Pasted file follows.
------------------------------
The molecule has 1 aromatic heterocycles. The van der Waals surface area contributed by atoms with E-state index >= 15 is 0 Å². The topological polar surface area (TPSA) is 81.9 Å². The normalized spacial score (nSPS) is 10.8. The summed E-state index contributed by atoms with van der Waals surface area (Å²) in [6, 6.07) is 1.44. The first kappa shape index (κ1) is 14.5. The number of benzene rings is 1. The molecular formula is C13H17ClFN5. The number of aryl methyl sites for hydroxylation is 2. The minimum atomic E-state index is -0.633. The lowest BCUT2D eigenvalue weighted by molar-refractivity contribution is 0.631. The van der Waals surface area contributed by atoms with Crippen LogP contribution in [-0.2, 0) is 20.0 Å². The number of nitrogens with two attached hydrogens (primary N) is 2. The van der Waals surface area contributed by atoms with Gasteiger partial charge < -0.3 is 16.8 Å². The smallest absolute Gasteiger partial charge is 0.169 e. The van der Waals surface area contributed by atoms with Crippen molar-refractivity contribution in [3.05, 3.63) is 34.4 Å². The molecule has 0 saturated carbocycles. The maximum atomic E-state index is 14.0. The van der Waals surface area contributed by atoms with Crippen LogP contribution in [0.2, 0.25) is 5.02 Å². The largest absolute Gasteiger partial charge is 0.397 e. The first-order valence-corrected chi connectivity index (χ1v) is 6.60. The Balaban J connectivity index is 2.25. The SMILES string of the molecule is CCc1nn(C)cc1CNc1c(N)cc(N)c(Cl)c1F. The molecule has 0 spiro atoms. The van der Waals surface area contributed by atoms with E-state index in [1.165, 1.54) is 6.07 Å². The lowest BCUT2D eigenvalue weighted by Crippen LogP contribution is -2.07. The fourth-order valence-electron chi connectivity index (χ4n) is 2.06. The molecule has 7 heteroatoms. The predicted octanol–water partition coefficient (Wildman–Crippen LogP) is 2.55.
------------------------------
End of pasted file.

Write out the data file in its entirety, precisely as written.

The molecule has 1 aromatic heterocycles. The van der Waals surface area contributed by atoms with E-state index >= 15 is 0 Å². The topological polar surface area (TPSA) is 81.9 Å². The normalized spacial score (nSPS) is 10.8. The summed E-state index contributed by atoms with van der Waals surface area (Å²) in [6, 6.07) is 1.44. The first kappa shape index (κ1) is 14.5. The number of benzene rings is 1. The molecular formula is C13H17ClFN5. The number of aryl methyl sites for hydroxylation is 2. The minimum atomic E-state index is -0.633. The lowest BCUT2D eigenvalue weighted by molar-refractivity contribution is 0.631. The van der Waals surface area contributed by atoms with Crippen LogP contribution in [-0.2, 0) is 20.0 Å². The number of nitrogens with two attached hydrogens (primary N) is 2. The van der Waals surface area contributed by atoms with Gasteiger partial charge < -0.3 is 16.8 Å². The smallest absolute Gasteiger partial charge is 0.169 e. The van der Waals surface area contributed by atoms with Crippen molar-refractivity contribution in [3.05, 3.63) is 34.4 Å². The molecule has 0 saturated carbocycles. The maximum atomic E-state index is 14.0. The van der Waals surface area contributed by atoms with Crippen LogP contribution in [0.2, 0.25) is 5.02 Å². The largest absolute Gasteiger partial charge is 0.397 e. The first-order valence-corrected chi connectivity index (χ1v) is 6.60. The Balaban J connectivity index is 2.25. The SMILES string of the molecule is CCc1nn(C)cc1CNc1c(N)cc(N)c(Cl)c1F. The molecule has 0 spiro atoms. The van der Waals surface area contributed by atoms with E-state index in [1.165, 1.54) is 6.07 Å². The lowest BCUT2D eigenvalue weighted by Crippen LogP contribution is -2.07. The fourth-order valence-electron chi connectivity index (χ4n) is 2.06. The molecule has 7 heteroatoms. The predicted octanol–water partition coefficient (Wildman–Crippen LogP) is 2.55.